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Motivation

A Bad Day Isn’t Wasted (Yet). Here’s How to Save It.

Tim Denning Bad Day

Photo by Gemma Chua-Tran on Unsplash

A day can easily turn into a train wreck.

Bad days get a terrible wrap. They’re often thought of as not worth resuscitating. We let our bad days die and then hope tomorrow is a good day.

I murdered entire days too. I let frustration win. Then I came across a bizarre technique. It’s definitely not a popular idea, but helps to cure a bad day.

The Day from Hell

I was about to start a new job … and move house, and move in with my partner, and start a new business.

All of the events occurred in a single day and nothing went right. My grandma raised me to be a good little politically correct boy and to refrain from using swear words. On this day from hell, I tell ya, I invented new swear words from all the outrageous anger.

The walls got scratched by removalists. The train behind my new apartment ended up being louder than a truck going 100 mph and suddenly having to stop by slamming on the breaks with a trailer full of moo-cows in the back. The door of the closet didn’t close with clothes inside, and nothing could be done to fix it as the space simply wasn’t wide enough. Then my fiancé’s two roommates both decided to depart on the same day and leave her with all the bills and cleaning up to do. The landlord decided to be an ass too.

By 5 pm I was smoked. The day was nuked.

The productivity guilt began to set in. I’d achieved nothing for the whole day. I learned a new technique a few days before to handle bad days. It was time to road test it.

Think About a Bad Day like This from Now On

When you have a bad day, remember there are four quarters.

First quarter: Morning

This is when you have the most energy after a good night’s sleep. Many bad days start here. When your morning goes off track, it can set up the rest of your day for disaster. The key isn’t to be defeated in the morning. If the morning sucks then you’ve still got three quarters to play.

Second quarter: Midday

The morning ends at 12 pm. If things go wrong then you can start a new day at this point. 12 pm is a good time to win back your day because it’s when you eat lunch. Lunchtime is a good place to reflect on what has happened so far to look for the upside.

Third Quarter: Afternoon

From 3 pm until 6 pm you’ve still got a lot of time to win back the day. The afternoon is often where I experience a second burst of energy that comes from nowhere (the technical term is second wind).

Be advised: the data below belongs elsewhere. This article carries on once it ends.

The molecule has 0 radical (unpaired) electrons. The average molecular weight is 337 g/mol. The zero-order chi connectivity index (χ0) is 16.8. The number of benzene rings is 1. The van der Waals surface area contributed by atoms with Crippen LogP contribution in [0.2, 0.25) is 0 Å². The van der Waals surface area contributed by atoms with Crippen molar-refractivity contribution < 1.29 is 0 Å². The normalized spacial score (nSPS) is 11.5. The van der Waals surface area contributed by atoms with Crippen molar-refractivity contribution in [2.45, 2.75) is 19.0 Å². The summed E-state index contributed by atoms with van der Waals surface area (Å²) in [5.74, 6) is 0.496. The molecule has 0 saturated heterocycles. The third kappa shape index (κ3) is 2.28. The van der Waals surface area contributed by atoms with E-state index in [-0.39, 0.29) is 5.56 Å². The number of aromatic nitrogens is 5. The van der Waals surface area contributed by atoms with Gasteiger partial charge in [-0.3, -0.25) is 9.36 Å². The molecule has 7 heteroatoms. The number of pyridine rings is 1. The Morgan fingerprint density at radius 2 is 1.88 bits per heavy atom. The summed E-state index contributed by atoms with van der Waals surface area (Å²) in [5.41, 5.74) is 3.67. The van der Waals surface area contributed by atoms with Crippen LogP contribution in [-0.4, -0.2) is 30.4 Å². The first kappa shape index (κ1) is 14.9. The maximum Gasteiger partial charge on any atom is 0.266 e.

Fourth Quarter: Evening

After 6 pm is the final chance to save a bad day. It’s where you can use the time after dinner to do the work you weren’t able to complete in the other quarters. Many people report working better at night. The urgency of bedtime is a great motivator to rescue a bad day and turn it around.

Even if you fail in the fourth quarter of the day, there’s always tomorrow. That’s how you quietly beat a bad day no matter what.

Photo by Cameron Venti on Unsplash

The Mantra to Keep Your Day Moving Forward

Here it is:

If you mess up one quarter of the day, then do better in the next quarter.

By breaking my day into quarters, I was able to fix the day from hell in the fourth quarter. The apartment got sorted. Housemates did the right thing in the end. The business didn’t die a horrible death upon creation.

A day can be saved when you feel there’s still more game time to start again.

A basketball game isn’t over after one quarter. Why should your day be like that? Thinking of your day as four quarters gives you more chances to try again. When you try again the solutions eventually present themselves.

Time alive is precious. Don’t let bad days consistently ruin what could otherwise be your most productive hours alive doing work you enjoy. A day can easily go off track. But a turnaround can occur too. Go easy on yourself. You’re doing the best you can. We all have bad days. It’s what you do in the remaining quarters that counts.

Break your day into four quarters to avoid writing off entire days.

Tim Denning
I am an Aussie Blogger with 500M+ views — Writer for CNBC & Business Insider. Inspiring the world through Personal Development and Entrepreneurship. You may have seen my work on Medium, LinkedIn, Bitclout, or Twitter.

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